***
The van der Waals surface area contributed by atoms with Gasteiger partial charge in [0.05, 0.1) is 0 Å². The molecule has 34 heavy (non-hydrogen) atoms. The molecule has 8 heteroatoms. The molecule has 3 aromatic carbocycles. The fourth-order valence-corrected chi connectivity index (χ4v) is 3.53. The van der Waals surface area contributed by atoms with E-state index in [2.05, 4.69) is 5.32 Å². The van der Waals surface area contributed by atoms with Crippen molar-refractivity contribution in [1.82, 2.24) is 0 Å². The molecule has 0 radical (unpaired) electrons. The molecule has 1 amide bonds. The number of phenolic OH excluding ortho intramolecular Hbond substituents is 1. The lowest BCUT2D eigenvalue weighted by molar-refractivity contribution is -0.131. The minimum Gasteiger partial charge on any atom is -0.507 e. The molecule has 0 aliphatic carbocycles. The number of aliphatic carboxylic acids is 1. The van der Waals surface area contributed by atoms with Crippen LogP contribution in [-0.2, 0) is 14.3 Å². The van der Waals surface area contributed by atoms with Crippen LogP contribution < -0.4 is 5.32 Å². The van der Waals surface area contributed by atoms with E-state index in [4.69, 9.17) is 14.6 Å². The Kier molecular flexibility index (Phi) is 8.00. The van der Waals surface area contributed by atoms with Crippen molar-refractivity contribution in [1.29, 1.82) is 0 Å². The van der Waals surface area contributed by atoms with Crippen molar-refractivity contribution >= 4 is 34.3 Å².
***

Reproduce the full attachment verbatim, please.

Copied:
The van der Waals surface area contributed by atoms with Gasteiger partial charge in [0.05, 0.1) is 0 Å². The molecule has 34 heavy (non-hydrogen) atoms. The molecule has 8 heteroatoms. The molecule has 3 aromatic carbocycles. The fourth-order valence-corrected chi connectivity index (χ4v) is 3.53. The van der Waals surface area contributed by atoms with E-state index in [2.05, 4.69) is 5.32 Å². The van der Waals surface area contributed by atoms with Crippen molar-refractivity contribution in [1.82, 2.24) is 0 Å². The molecule has 0 radical (unpaired) electrons. The molecule has 1 amide bonds. The number of phenolic OH excluding ortho intramolecular Hbond substituents is 1. The lowest BCUT2D eigenvalue weighted by molar-refractivity contribution is -0.131. The minimum Gasteiger partial charge on any atom is -0.507 e. The molecule has 0 aliphatic carbocycles. The number of aliphatic carboxylic acids is 1. The van der Waals surface area contributed by atoms with Crippen LogP contribution in [-0.2, 0) is 14.3 Å². The van der Waals surface area contributed by atoms with Crippen LogP contribution < -0.4 is 5.32 Å². The van der Waals surface area contributed by atoms with E-state index in [4.69, 9.17) is 14.6 Å². The Kier molecular flexibility index (Phi) is 8.00. The van der Waals surface area contributed by atoms with Crippen molar-refractivity contribution in [1.29, 1.82) is 0 Å². The van der Waals surface area contributed by atoms with Crippen molar-refractivity contribution >= 4 is 34.3 Å².